The Mummy's curse? Traveling Mexican mummies from 1800s harbor fungi, may infect public

The corpses from the exhibit were unintentionally mummified when they were buried in mineral-rich and dry soil.
Christopher McFadden
Representational image
Representational image


To anyone a fan of mummy horror films, the concept of a “curse” that threatens the health and well-being of the living is a common theme. But, as it turns out, there might be something to it. 

A recent Associated Press (AP) article said that a traveling exhibit of ancient mummies from Mexico might contain fungal colonies that could be dangerous to people. The issue was raised by Mexican authorities, who have also called for a review of how they are displayed to guarantee the safety of visitors.

In response, the National Institute of Anthropology and History told the AP, “from some of the published photos, at least one of the corpses on display, which the institute inspected in November 2021, shows signs of a proliferation of possible fungus colonies,"

“It is even more worrisome that they are still being exhibited without the safeguards for the public against biohazards,” they added.

The mummies in question, called “The Mummies of Guanjuato” which date to the 1800s, are the product of the burial of corpses in mineral-rich and dry soil. They were exhumed when a "burial tax" was introduced that had to be paid to ensure the bodies had a spot in the cemetery.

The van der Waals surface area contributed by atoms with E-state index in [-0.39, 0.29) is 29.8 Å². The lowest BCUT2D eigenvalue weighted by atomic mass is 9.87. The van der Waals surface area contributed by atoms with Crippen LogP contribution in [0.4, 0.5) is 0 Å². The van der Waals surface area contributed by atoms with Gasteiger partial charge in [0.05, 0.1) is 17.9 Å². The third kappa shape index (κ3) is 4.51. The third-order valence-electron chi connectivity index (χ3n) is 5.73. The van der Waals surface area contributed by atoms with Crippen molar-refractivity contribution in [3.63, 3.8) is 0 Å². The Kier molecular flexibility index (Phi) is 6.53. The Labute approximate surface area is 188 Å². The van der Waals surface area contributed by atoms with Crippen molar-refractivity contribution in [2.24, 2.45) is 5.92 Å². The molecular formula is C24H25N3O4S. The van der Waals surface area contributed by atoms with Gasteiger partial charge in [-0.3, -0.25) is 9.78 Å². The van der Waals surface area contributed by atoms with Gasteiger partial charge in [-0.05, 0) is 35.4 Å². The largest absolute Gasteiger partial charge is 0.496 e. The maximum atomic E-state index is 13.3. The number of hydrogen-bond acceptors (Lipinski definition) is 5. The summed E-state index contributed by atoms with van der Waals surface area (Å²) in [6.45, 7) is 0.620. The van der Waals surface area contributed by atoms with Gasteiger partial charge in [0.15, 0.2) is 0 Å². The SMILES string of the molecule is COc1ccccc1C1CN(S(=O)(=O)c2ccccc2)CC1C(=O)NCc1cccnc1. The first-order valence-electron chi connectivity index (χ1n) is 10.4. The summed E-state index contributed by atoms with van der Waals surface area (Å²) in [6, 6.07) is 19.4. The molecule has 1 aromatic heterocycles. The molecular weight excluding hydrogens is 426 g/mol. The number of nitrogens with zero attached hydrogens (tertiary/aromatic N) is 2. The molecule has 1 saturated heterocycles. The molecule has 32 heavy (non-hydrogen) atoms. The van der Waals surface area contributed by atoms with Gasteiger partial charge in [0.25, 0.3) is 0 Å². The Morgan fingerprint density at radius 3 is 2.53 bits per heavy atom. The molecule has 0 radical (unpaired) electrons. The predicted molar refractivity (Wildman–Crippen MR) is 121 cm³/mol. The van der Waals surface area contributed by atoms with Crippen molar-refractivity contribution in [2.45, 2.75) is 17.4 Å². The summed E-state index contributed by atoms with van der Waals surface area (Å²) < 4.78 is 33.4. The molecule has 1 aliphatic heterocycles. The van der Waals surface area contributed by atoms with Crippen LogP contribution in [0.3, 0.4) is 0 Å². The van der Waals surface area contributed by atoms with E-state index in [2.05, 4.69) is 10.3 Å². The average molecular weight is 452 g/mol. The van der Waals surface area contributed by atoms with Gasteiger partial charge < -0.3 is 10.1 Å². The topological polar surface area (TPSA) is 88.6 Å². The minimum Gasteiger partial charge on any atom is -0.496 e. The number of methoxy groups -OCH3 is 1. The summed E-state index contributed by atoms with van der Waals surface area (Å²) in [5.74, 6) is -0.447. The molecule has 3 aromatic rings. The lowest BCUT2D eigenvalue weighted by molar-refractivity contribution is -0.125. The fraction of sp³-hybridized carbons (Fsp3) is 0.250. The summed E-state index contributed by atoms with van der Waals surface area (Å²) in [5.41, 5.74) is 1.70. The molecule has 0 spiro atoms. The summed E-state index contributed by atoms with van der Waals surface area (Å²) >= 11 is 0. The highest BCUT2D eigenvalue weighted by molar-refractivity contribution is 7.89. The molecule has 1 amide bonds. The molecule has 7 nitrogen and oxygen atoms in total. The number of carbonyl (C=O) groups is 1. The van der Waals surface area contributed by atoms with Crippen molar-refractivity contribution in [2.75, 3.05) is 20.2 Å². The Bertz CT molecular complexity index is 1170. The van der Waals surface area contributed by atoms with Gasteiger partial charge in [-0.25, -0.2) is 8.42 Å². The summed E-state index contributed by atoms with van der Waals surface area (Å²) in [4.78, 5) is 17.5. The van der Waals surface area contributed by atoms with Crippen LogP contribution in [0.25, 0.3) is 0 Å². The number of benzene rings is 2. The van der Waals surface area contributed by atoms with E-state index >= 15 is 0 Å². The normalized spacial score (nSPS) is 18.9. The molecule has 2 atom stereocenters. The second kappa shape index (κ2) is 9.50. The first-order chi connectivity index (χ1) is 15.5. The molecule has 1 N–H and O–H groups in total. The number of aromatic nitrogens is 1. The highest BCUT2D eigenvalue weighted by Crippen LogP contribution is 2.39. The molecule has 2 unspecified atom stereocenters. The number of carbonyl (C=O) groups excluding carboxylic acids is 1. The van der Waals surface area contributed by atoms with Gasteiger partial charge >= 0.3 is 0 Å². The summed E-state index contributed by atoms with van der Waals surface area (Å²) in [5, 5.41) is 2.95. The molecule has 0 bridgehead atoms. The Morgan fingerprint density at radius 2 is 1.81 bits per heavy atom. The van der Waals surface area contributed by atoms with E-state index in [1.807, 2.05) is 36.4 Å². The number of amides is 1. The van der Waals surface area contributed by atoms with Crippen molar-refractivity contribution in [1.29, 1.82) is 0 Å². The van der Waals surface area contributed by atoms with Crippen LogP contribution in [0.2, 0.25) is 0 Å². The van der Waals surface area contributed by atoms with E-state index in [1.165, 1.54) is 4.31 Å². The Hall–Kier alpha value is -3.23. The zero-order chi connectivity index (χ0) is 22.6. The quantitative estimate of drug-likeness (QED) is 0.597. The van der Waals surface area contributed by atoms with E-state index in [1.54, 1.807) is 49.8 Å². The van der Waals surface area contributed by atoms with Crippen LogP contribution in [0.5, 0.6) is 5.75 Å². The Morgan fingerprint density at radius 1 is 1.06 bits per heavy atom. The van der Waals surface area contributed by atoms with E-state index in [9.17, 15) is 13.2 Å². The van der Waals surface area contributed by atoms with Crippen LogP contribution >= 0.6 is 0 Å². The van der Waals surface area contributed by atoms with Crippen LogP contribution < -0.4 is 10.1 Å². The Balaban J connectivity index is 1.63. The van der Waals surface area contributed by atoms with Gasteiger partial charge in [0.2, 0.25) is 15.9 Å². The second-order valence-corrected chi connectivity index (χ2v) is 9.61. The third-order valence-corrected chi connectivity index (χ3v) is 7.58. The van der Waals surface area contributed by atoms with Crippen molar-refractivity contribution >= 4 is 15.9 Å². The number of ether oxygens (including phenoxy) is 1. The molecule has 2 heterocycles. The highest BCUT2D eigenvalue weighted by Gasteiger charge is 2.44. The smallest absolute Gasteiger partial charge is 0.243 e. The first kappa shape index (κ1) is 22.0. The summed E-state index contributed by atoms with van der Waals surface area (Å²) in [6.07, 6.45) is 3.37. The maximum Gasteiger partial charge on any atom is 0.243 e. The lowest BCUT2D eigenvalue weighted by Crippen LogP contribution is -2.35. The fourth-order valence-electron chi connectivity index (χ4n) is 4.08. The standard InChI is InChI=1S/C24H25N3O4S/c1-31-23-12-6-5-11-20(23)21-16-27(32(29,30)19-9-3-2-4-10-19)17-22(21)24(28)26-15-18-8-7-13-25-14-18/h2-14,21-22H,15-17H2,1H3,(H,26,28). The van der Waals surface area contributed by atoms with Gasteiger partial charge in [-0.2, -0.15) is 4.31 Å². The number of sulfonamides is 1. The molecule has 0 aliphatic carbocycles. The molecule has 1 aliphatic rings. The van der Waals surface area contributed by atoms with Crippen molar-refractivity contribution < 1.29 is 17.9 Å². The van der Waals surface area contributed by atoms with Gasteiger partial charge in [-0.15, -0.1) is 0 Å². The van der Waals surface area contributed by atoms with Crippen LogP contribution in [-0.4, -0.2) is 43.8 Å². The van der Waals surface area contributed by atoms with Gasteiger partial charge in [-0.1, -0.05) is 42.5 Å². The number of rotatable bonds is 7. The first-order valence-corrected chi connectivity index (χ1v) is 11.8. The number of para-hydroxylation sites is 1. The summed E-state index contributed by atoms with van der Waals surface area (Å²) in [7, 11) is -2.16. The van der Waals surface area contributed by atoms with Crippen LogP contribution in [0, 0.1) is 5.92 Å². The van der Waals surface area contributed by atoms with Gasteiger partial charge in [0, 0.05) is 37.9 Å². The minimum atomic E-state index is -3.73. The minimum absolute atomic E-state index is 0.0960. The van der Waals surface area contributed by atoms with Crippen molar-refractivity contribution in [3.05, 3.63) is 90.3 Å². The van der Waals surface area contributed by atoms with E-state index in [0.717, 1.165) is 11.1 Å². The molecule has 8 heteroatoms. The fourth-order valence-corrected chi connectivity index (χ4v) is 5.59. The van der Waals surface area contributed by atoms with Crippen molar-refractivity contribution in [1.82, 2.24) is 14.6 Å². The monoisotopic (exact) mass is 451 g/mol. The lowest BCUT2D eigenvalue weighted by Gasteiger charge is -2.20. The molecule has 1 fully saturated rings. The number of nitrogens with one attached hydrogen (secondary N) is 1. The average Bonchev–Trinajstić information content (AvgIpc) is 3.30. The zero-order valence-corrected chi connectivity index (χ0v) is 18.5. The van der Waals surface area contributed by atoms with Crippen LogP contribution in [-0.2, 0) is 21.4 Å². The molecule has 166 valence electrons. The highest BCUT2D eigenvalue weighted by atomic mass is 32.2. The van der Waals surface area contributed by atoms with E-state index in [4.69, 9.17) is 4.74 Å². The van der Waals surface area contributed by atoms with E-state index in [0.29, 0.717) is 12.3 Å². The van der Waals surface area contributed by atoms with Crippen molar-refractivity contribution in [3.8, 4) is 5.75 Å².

Regarding their public display, the main issue is the airtightness of the glass cases that the mummies are displayed in because it's possible that spores could infiltrate the building. The institute suggested that "this should all be carefully studied to see if these are signs of a risk for the cultural legacy, as well as for those who handle them and visit them."

As worrying as this sounds, it isn't the first time ancient mummies were thought to be a source of fungal infections for modern people. The discovery of Tutankhamun, for example, led to a fungus scare of its own. It was said that more than ten visitors to the site, including the British Lord Carnarvon, had died because of a "curse." However, it's important to note that many of those who were there when it was first found lived for many years afterward.

The fungus in question, Aspergillus, was found to be a possible culprit because it can increase its virulence by staying dormant in tombs for very long periods. Aspergillus is a fungus found in soil and dust that can cause lung infections and produce harmful mycotoxins. It is dangerous for those with weakened immune systems but poses little risk to the general population.

Regarding the Mexican mummies, the National Institute of Anthropology and History has recommended that caution be taken when considering what is appropriate for display and how it should be housed to protect the public best.

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